for the ALJ, and this court “may not decide facts anew, reweigh the evidence, or
substitute [its] judgment for that of the Commissioner.” Dyer v. Barnhart, 395 F.3d
1206, 1210 (11th Cir. 2005). This court is authorized to reverse the ALJ’s decision
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only if the ALJ used an incorrect legal standard or there is no substantial evidence in
the record supporting the decision.
A. Severity of Claimant’s Right Eye Blindness
The plaintiff first argues that the ALJ improperly failed to consider plaintiff=s
right eye blindness as a severe impairment, and further that, even if non-severe, the
visual deficiency still should have been evaluated with respect to its impact upon the
plaintiff=s severe impairments in assessing his RFC. (Doc. 11, pp. 6-7). Plaintiff
does not cite to any authority for his assertion that blindness in one eye is, in and of
itself, a severe impairment under prevailing Social Security law. It appears that the
law regarding one-eye blindness remains unsettled. See, e.g., Stephens v. Astrue,
2009 WL 3871576 * 7 (M.D. Ala. 2009) and cases cited therein. One plaintiff who
was blind in one eye was deemed able to return to past work as a teacher, (Beech v.
Apfel, 100 F. Supp. 2d 1323, 1331 (S.D. Ala. 2000), while another was found to have
a “severe” impairment of left eye blindness, but which did not meet the requirement
of any listed impairment. Woodard v. Apfel, 2001 WL 102354 *2 (S.D. Ala. 2001).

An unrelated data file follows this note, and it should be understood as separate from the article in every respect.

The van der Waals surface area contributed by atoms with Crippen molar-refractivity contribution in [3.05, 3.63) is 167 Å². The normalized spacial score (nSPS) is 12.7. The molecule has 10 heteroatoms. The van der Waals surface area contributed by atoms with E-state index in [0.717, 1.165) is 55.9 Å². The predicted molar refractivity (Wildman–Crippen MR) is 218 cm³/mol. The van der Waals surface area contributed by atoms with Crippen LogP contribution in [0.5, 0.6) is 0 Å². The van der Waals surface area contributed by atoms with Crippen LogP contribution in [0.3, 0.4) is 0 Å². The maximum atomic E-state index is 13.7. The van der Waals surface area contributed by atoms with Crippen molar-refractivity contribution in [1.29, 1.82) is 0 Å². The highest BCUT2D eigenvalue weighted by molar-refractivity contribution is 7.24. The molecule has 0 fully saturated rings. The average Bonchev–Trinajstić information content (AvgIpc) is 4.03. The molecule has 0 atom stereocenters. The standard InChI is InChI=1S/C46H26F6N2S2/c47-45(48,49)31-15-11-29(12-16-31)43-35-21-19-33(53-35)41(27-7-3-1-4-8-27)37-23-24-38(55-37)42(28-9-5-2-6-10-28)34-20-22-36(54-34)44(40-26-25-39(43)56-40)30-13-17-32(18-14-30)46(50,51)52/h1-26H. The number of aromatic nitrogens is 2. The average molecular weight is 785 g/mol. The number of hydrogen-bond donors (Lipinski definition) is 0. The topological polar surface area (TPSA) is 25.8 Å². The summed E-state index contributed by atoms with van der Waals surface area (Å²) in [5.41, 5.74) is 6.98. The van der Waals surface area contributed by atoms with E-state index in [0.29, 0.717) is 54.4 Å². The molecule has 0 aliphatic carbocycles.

Another court has stated that blindness in one eye, “standing alone, satisfies Listing
12.05C,” even though a person can work with blindness in one eye. Black v. Astrue,
678 F. Supp. 2d 1250, 1262 (N.D. Fla. 2010).
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In this case, because the ALJ found in favor of the plaintiff at the second step
of the analysis by finding that he had other severe impairments, the plaintiff's
disability analysis proceeded to the third step of the sequential framework. Thus,
even if the ALJ's failure to deem one-eye blindness as a “severe” impairment was
error, the error did not result in any harm to the plaintiff. A similar situation has
been discussed in the following manner:
The ALJ must consider the combined effect of all impairments in
the assessing of the claimant’s disability. Walker v. Bowen, 826 F.2d
996, 1001 (11th Cir. 1987). A plaintiff should be considered in the
whole and not evaluated in the abstract as having several hypothetical
and isolated illnesses. Davis v. Shalala, 985 F.2d 528, 532B33 (11th
Cir. 1993). Importantly, however, A[n]othing requires that the ALJ
must identify, at step two, all of the impairments that should be
considered severe,@ provided the ALJ considered the claimant’s
impairments in combination. Heatly v. Comm'r of Soc. Sec., 382 F.
App'x 823, 825 (11th Cir. 2010).
Malone v. Colvin, 2013 WL 4502075 *3 (N.D. Ala. Aug. 22, 2013) (emphasis
added). In Malone, the ALJ failed to consider the plaintiff's diabetes mellitus and
other impairments as severe, categorizing only his degenerative disc disease as a
severe impairment. The court stated:
[T]he Eleventh Circuit has held that “[e]ven if the ALJ erred in
not indicating whether [a condition] was a severe impairment, the error
was harmless because the ALJ concluded that [the claimant] had a
severe impairment; and that finding is all that step two requires.@ Heatly,
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382 F. App'x at 824B25. The essential question is the extent to which
Plaintiff’s impairments limited his ability to work during the relevant
period. See Moore v. Barnhart, 405 F.3d 1208, 1213 n.6 (11th Cir.
2005). After reviewing the evidence, the ALJ found that Plaintiff had